Hello, my name is Michael!
I’m a Research Scientist with the Prugh Lab at the University of Washington, where I lead a project assessing the impacts of recreation on the North Rainier Elk Herd in partnership with Washington DNR and the Tulalip Tribes. Prior to this role, I obtained my MSc in the Wildlife Coexistence Lab at the University of British Columbia, graduating with honours after defending a thesis in which I investigated wildlife displacement by recreation and logging in and around a protected area. Both of these roles have provided me a wealth of experience in scientific research, and have allowed me to develop a strong passion for wildlife conservation and ecology, while expanding my expertise in data management, analysis, and technical communications. Recently, I have taken a strong interest in machine learning methods, and am hopeful to someday work at the intersection of wildlife conservation and technology.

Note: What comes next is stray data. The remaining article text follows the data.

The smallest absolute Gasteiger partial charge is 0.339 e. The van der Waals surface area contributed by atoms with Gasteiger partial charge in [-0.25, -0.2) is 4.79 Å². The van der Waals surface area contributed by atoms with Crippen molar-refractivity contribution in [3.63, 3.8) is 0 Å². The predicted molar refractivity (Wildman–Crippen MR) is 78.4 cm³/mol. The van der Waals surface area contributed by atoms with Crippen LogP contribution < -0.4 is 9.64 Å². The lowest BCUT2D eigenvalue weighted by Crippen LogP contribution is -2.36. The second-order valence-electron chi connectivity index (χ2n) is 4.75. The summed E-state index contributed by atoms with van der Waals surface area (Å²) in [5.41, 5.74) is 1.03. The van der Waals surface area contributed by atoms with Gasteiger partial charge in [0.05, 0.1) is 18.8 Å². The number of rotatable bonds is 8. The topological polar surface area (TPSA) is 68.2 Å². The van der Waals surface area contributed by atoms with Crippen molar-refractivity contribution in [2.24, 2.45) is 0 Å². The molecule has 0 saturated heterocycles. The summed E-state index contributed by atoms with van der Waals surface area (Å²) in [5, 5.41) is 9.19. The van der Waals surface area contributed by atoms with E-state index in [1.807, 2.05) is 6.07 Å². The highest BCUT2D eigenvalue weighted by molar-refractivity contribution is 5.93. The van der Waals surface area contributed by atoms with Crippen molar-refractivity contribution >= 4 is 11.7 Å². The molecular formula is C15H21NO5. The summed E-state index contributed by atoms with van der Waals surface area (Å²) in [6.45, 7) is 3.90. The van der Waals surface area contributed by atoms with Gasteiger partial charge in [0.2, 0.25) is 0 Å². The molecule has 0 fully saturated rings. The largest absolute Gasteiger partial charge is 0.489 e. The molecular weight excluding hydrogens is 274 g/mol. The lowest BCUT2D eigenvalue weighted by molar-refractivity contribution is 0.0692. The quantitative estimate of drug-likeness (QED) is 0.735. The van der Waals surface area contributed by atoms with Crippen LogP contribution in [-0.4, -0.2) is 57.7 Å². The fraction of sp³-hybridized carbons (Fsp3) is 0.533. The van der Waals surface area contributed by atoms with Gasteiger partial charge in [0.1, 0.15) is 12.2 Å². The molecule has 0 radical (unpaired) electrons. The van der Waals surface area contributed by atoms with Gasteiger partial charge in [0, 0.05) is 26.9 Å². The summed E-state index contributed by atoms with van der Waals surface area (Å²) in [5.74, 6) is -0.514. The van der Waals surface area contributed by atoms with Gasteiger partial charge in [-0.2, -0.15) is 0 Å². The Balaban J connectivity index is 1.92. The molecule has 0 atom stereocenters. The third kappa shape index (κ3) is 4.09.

I also acquired my BA in Ecology & Evolutionary Biology from the University of Colorado, graduating magna cum laude after defending an honor’s thesis regarding wolf management in Yellowstone National Park. Additional roles I have worked in include working with Colorado Parks and Wildlife on a cougar and mule deer collaring project, post-fire forest regeneration surveys in eastern Oregon, and I have extensive experience with teaching and curriculum design at the university level. You can read more about both my research and educational backgrounds in my CV, or in the tabs located above.